'Cohesive and coercive campaign' of censorship: Judge greenlights Biden social media collusion suit
Court said suit by Louisiana, Missouri and censored doctors is much better pleaded than previous censorship lawsuits against social media companies.
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The Biden administration failed to stop a lawsuit by Louisiana, Missouri and doctors alleging federal coercion of social media companies to censor purported misinformation on COVID-19, elections and the Hunter Biden laptop, with a federal judge greenlighting the suit to move forward.
U.S. District Judge Terry Doughty ruled that unlike previous failed censorship lawsuits against social media companies by their users, the First Amendment and Administrative Procedure Act suit by the states and doctors is much better pleaded.
"Plaintiffs have alleged the full picture: a cohesive and coercive campaign by the Biden Administration and all of the Agency Defendants," from the CDC and FDA to the FBI and Cybersecurity and Infrastructure Security Agency, "to threaten and persuade social media companies to more avidly censor so-called 'misinformation,'" Doughty wrote.
He also cited "alleged various statements from many individuals that contained concrete threats both toward the general viewpoints espoused by plaintiffs, as well as the specific content of the private plaintiffs themselves."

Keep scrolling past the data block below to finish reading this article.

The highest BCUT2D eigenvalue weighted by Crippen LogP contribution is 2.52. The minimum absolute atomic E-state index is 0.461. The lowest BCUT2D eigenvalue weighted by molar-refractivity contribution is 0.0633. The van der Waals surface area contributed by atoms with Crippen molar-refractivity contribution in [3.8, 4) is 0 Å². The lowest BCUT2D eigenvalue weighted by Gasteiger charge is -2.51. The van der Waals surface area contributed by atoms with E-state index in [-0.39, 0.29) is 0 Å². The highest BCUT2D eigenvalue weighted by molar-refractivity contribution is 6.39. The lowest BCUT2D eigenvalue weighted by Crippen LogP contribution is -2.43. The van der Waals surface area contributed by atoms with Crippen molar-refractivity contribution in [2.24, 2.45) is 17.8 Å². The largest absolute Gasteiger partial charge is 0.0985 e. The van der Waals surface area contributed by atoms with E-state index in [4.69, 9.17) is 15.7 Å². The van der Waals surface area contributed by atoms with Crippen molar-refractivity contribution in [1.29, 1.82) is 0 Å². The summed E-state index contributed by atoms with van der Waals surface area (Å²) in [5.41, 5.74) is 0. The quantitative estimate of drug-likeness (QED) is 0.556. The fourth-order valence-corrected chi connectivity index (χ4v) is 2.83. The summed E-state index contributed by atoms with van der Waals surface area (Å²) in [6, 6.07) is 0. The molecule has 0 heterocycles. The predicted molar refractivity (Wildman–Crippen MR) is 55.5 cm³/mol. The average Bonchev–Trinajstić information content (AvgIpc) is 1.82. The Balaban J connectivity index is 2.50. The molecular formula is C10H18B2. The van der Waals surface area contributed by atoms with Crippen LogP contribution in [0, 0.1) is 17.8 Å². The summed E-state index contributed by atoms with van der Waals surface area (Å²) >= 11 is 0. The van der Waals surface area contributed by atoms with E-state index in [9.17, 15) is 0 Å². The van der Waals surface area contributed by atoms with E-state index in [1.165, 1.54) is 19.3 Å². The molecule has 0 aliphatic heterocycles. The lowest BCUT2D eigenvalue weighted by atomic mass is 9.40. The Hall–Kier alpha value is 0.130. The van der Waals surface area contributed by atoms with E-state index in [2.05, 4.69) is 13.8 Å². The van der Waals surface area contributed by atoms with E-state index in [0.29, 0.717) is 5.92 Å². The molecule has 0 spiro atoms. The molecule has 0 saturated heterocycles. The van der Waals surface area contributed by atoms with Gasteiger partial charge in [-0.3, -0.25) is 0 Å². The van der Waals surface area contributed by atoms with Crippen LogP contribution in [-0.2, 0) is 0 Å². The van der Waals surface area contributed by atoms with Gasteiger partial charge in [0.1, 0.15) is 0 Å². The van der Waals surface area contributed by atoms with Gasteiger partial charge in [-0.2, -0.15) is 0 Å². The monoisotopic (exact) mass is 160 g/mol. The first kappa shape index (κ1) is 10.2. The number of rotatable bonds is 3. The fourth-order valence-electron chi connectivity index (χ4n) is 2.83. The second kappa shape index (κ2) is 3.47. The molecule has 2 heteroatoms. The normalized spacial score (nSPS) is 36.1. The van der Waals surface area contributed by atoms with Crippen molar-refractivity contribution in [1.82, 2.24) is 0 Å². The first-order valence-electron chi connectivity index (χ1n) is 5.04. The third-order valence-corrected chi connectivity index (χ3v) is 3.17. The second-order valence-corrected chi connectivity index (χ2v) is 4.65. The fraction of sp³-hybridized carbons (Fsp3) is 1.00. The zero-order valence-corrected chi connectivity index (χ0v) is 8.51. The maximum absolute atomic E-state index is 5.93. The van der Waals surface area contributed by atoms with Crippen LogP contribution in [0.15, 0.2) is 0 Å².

Doughty cited the alleged censorship of the anti-lockdown Great Barrington Declaration and its coauthors, epidemiologists Jay Bhattacharya and Martin Kulldorff, "just after" then-National Institutes of Health Director Francis Collins called for a "quick and devastating … takedown" of the document.
"Missouri will continue to lead the way in the fight to defend our most fundamental freedoms," Attorney General Andrew Bailey said on Twitter following the ruling.
Louisiana Attorney General Jeff Landry, whose own Department of Justice was "directly censored on YouTube for posting video footage of Louisianans criticizing mask mandates and COVID-19 lockdown measures" soon after federal officials publicly demanded more content moderation, cheered the forward motion of the "Censorship Enterprise" litigation.
"Had free speech been permitted instead, perhaps many fewer Americans would have been harmed by destructive and epidemiologically useless policies like lockdowns, school closures, vaccine discrimination, toddler masking and much else," Bhattacharya said through his lawyers at the New Civil Liberties Alliance.